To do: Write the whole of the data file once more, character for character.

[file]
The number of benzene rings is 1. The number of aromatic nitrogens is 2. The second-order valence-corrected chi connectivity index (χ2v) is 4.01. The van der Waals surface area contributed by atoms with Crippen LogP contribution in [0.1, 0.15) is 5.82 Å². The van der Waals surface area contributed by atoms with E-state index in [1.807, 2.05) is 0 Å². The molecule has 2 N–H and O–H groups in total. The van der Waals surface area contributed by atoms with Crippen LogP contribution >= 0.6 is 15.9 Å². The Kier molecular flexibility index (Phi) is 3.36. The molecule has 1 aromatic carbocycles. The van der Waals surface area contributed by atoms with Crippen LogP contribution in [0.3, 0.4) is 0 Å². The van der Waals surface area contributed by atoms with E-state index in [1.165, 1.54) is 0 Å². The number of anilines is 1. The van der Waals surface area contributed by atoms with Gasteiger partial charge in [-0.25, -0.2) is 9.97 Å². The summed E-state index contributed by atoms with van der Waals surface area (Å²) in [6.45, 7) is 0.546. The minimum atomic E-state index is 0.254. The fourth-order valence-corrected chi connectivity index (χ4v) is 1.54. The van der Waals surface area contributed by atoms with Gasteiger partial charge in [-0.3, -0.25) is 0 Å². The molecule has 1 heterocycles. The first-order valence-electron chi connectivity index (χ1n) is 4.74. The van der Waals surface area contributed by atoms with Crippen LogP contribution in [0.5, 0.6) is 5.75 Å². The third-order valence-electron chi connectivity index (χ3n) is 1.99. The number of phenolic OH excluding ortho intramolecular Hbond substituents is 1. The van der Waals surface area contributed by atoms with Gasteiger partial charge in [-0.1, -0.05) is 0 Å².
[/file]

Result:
The number of benzene rings is 1. The number of aromatic nitrogens is 2. The second-order valence-corrected chi connectivity index (χ2v) is 4.01. The van der Waals surface area contributed by atoms with Crippen LogP contribution in [0.1, 0.15) is 5.82 Å². The van der Waals surface area contributed by atoms with E-state index in [1.807, 2.05) is 0 Å². The molecule has 2 N–H and O–H groups in total. The van der Waals surface area contributed by atoms with Crippen LogP contribution >= 0.6 is 15.9 Å². The Kier molecular flexibility index (Phi) is 3.36. The molecule has 1 aromatic carbocycles. The van der Waals surface area contributed by atoms with Crippen LogP contribution in [0.3, 0.4) is 0 Å². The van der Waals surface area contributed by atoms with E-state index in [1.165, 1.54) is 0 Å². The number of anilines is 1. The van der Waals surface area contributed by atoms with Gasteiger partial charge in [-0.25, -0.2) is 9.97 Å². The summed E-state index contributed by atoms with van der Waals surface area (Å²) in [6.45, 7) is 0.546. The minimum atomic E-state index is 0.254. The fourth-order valence-corrected chi connectivity index (χ4v) is 1.54. The van der Waals surface area contributed by atoms with Gasteiger partial charge in [-0.3, -0.25) is 0 Å². The molecule has 1 heterocycles. The first-order valence-electron chi connectivity index (χ1n) is 4.74. The van der Waals surface area contributed by atoms with Crippen LogP contribution in [0.5, 0.6) is 5.75 Å². The third-order valence-electron chi connectivity index (χ3n) is 1.99. The number of phenolic OH excluding ortho intramolecular Hbond substituents is 1. The van der Waals surface area contributed by atoms with Gasteiger partial charge in [-0.1, -0.05) is 0 Å².